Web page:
Help me plan my itinerary for the Boston Globe Travel Show

Are you thinking about traveling this year or already have a trip planned? Do you have any questions, but don’t know whom to ask?

I may be able to help.

Next weekend, I will attend a favorite event — The Boston Globe Travel Show. During the travel trade and press portion, I’ll have the chance to visit with travel and tourism representatives from around the world during speed networking sessions.

So, if you have any specific questions you’d like me to ask, I’m happy to do so on your behalf. Just let me know by Thursday, Feb. 5.

Not surprisingly, I already have the cruise lines and Canada/New England on my list. I now need to narrow down my other choices — so I’m taking requests on the following:

  • Aruba resorts
    • Amsterdam Manor Beach Resort
    • Bucuti & Tara Beach Resorts
    • Brickell Bay Beach Club & Spa
    • Hyatt Regency
    • Radisson Aruba Resort, Casino & Spa
  • Tourism Boards
    • Azores
    • India
    • Malaysia
  • Tour operators
    • Collette (Asia/Pacific, Africa/Europe)
    • HanaTour USA (Asia/Pacific)
    • Flash Tour USA (Asia/Pacific)
    • Infinite Safari Adventures (Africa)
    • Yampu Tours (Asia/Pacific)

Which would you select? Please respond in the comment section or through private messaging and include your question, if you have one. (Serious inquiries only, please.) I can’t promise to get to all of these sessions, yet I can promise to ask your questions during the ones I end up attending.

Happy travels,

Lisa

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A New Focus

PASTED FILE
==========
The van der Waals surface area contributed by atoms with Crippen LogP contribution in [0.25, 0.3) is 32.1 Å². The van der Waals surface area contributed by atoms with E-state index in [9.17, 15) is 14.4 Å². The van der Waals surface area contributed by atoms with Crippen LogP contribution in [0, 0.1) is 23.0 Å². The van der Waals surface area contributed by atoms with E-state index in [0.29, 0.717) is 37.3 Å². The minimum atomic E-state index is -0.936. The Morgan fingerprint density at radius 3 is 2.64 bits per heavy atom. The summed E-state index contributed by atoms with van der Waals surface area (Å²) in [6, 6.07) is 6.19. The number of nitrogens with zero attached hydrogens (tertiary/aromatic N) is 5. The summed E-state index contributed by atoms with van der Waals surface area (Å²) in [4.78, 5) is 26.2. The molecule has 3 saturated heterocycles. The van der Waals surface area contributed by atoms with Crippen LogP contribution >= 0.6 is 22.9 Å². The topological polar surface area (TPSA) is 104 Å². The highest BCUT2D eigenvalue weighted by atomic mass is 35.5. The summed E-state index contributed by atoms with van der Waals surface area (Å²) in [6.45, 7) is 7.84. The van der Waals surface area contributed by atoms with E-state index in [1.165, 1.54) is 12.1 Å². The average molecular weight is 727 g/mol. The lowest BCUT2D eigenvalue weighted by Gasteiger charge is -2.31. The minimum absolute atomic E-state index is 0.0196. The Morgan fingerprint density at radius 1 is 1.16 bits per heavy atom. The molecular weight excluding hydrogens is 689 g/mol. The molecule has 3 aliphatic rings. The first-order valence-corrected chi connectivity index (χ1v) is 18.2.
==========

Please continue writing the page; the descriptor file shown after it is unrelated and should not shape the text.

Earlier this year, I began the process of narrowing the focus of Lisa Plotnick Editorial to a single industry – cruise travel. With the support and guidance of friends, family, and mentors (including the faculty of the Emerson College Department of Professional Studies and my new employer), the conversion is now complete.

Carnival Glory approaches Boston. (c) Lisa Plotnick and NauticalNotebook.com

Carnival Glory approaches Boston. (c) Lisa Plotnick and NauticalNotebook.com

Bear with me while I do some shameless self-promotion.

What sets me apart?

  • Objectivity. I am not affiliated with any cruise lines, travel agencies, or other travel providers.
  • Cruise experience. My history as a cruise passenger includes more than 30 cruises to three continents in the past 24 years, enabling me to make observations through the eyes of a cruise traveler.
  • Travel experience. So far, I have visited 32 U.S. states, 7 Canadian provinces and one Canadian territory, 32 countries, and 4 continents. So far…
  • Editorial experience. The skills I use in my career as a writer in the financial services industry — research, copyediting, developmental editing, and news reporting — have proven to be transferable to the travel industry.
  • Longevity. I began publishing cruise reviews and port reviews in 1998.
  • Digital communication. Through my tenure at Sealetter.com (2000-2005), I was among the early columnists of a Web-only magazine.